Sherwood S8900 Capacitor Troubles - diyAudio
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Old 20th January 2013, 02:01 PM   #1
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Default Sherwood S8900 Capacitor Troubles

I picked up a beautiful Sherwood S8900 for 30 bucks, and even though it works I'm going to be replacing the electrolytic caps. After researching (here and elsewhere) there are some lingering questions about replacement as well as issues with the amp I could use some help with:

1. How much higher of a capacitance can the replacement caps be? The larger values might be used simply out of not being able to find the exact ones in the amp. Im talking about power filtering caps here.

2. Can someone help me make sense of the part of the schematic attached? On the "Audio Driver Board" there are 4000uf caps that seem to be in series with the signal out from the board to the speaker terminals on the back of the receiver. On the audio driver board there are two 'voltage in' connections, a couple ground connections, but as for signal connections one from the loudness control and one to the main/remote speaker switch and then to the speaker terminals. It is this part of the circuit that has the 4000uf cap. Is this normal? Am I reading the schematic wrong? Any special considerations (bypassing?) for replacing this cap if it is in the signal path?
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Old 20th January 2013, 03:59 PM   #2
DUG is offline DUG  Canada
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The 4000uF cap keeps the 35VDC from going to the speaker.

It is needed. Going below this value will raise the low frequency 3dB point. (less bass)

They are asking for a 50V rated cap...do not go below this rating.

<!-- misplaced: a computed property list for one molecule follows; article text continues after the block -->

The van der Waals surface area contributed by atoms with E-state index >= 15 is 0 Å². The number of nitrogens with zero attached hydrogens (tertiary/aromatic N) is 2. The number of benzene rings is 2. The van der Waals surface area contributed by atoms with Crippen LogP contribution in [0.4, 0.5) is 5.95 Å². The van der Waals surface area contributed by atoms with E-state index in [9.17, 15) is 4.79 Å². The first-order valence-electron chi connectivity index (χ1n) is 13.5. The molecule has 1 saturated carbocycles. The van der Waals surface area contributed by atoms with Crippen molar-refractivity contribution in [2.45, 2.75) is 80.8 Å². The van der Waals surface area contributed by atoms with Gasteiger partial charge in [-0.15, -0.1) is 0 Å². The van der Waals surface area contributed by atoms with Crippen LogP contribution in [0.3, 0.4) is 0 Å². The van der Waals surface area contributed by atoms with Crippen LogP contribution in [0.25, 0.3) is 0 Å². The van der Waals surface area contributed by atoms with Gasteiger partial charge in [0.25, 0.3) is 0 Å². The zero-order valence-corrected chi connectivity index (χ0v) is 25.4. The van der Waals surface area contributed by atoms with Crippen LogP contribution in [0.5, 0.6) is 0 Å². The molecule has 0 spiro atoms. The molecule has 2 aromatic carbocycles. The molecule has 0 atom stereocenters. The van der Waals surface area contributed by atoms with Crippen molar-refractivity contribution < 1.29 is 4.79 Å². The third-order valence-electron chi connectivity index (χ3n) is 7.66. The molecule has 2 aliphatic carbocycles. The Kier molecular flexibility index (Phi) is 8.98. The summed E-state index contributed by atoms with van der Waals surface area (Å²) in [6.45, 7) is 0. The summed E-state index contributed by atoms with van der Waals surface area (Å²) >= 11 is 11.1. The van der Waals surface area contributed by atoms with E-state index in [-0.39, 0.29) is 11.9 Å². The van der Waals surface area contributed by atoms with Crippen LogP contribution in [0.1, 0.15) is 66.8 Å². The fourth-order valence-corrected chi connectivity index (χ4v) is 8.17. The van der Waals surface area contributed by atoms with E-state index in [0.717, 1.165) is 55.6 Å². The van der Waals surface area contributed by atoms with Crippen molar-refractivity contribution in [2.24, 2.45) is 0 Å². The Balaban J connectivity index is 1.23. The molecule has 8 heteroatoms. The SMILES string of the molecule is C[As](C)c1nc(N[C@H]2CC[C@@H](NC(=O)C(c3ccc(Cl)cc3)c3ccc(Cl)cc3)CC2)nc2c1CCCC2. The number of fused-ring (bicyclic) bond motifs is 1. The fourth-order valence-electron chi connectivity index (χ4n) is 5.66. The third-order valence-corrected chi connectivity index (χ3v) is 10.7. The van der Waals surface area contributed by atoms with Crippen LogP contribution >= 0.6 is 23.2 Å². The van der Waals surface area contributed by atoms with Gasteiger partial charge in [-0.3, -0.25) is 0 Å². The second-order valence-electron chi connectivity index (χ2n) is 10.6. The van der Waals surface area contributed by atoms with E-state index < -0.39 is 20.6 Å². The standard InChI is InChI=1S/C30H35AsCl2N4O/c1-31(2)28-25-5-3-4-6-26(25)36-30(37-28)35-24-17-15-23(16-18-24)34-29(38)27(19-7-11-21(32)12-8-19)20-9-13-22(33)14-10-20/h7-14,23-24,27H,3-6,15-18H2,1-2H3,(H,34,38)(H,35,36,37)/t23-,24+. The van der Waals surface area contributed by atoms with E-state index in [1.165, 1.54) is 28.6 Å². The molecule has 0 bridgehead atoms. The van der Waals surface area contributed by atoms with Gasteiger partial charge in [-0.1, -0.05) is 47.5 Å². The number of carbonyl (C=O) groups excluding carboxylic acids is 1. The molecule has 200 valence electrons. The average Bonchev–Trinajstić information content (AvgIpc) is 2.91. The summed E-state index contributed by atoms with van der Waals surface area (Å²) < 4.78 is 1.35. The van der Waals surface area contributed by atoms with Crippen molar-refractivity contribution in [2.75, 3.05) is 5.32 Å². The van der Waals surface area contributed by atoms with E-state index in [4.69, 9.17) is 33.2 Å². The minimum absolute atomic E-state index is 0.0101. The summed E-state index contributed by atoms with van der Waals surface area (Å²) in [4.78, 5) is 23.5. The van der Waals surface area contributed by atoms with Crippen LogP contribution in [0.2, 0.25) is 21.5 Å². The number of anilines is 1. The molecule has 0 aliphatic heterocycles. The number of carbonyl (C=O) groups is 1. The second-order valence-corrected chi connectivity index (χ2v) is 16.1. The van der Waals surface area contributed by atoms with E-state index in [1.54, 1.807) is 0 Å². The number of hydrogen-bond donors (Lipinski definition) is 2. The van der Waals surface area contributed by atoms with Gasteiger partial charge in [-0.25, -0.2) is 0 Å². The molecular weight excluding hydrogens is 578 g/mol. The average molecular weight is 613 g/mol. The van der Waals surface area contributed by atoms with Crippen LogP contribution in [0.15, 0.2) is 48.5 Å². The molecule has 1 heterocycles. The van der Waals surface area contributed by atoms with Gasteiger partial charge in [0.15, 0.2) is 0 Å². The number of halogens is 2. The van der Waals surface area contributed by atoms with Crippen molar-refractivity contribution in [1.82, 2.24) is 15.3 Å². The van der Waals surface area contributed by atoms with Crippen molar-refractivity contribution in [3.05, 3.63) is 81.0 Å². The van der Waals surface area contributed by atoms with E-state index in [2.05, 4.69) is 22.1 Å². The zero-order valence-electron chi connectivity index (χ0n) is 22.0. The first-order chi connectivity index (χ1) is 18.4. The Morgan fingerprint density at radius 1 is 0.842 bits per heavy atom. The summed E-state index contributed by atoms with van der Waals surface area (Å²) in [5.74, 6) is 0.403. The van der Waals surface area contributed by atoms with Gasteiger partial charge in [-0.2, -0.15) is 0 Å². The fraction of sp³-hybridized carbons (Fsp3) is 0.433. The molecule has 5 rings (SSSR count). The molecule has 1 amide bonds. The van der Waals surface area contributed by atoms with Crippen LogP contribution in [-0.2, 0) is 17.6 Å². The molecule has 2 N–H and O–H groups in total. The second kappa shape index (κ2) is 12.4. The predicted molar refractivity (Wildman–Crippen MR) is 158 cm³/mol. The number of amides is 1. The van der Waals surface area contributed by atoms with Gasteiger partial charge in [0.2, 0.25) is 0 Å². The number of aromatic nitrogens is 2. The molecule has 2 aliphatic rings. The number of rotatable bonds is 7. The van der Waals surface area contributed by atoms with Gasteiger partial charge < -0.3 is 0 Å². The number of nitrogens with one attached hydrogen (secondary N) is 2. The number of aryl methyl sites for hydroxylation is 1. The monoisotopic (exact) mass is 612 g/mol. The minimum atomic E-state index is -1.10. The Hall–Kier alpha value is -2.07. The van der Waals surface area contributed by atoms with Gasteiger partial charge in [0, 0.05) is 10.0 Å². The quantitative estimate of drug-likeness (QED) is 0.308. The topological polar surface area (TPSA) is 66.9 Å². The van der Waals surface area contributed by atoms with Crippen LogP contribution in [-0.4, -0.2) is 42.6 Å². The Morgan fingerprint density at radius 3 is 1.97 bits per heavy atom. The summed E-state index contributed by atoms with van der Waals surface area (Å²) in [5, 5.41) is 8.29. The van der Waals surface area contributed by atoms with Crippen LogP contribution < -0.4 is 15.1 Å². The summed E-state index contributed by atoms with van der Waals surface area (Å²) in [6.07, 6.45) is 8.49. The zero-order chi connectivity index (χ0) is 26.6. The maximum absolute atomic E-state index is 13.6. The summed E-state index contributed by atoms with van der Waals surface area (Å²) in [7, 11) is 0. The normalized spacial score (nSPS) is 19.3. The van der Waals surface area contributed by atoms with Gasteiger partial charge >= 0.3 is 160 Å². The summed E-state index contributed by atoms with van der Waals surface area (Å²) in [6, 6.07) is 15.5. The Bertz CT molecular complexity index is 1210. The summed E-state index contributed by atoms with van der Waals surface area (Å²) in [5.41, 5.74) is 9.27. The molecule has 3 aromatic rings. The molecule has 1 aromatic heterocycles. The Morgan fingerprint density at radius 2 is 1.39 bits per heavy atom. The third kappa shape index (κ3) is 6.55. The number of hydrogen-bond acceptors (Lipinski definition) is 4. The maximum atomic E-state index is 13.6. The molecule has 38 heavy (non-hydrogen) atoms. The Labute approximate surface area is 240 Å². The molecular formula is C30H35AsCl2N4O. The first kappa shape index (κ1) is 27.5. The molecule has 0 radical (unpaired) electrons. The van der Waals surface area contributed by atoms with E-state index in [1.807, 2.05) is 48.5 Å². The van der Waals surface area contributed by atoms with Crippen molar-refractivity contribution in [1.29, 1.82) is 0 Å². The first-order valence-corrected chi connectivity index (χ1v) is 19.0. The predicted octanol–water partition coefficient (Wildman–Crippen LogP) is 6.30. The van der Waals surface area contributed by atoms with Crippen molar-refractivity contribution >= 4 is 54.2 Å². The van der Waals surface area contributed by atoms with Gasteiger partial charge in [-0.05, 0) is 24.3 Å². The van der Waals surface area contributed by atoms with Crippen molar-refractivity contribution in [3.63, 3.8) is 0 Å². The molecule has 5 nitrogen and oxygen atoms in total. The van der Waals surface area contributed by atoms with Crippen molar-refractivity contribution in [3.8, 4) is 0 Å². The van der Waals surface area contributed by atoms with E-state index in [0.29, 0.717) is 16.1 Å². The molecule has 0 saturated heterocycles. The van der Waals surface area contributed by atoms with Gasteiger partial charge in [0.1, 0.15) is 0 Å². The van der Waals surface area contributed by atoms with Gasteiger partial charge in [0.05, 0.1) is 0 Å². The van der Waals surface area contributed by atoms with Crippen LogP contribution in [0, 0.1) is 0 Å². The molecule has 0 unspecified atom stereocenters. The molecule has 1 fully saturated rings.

IMO...I would design with a cap rated for more than the supply rail: 70V

In case of drive failure.

But that is just me.
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Old 20th January 2013, 04:12 PM   #3
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Thanks for the reply. That clears up the confusion. So I assume a 4700uf cap would be safe to use then? Also, should I consider bypassing? I don't fully understand when bypassing is necessary.
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Old 20th January 2013, 04:21 PM   #4
willamp is offline willamp  United States
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Quote:
Originally Posted by Dumbledog View Post
Thanks for the reply. That clears up the confusion. So I assume a 4700uf cap would be safe to use then? Also, should I consider bypassing? I don't fully understand when bypassing is necessary.
Yes, 4700uf would be fine.

By 'bypassing' do you mean bypassing with another size of cap? If so, I would like to hear that answer too. I have sometimes seen the large electrolytic bypassed with a film cap of different capacity and I'm curious what function that serves.
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Old 20th January 2013, 04:23 PM   #5
DUG is offline DUG  Canada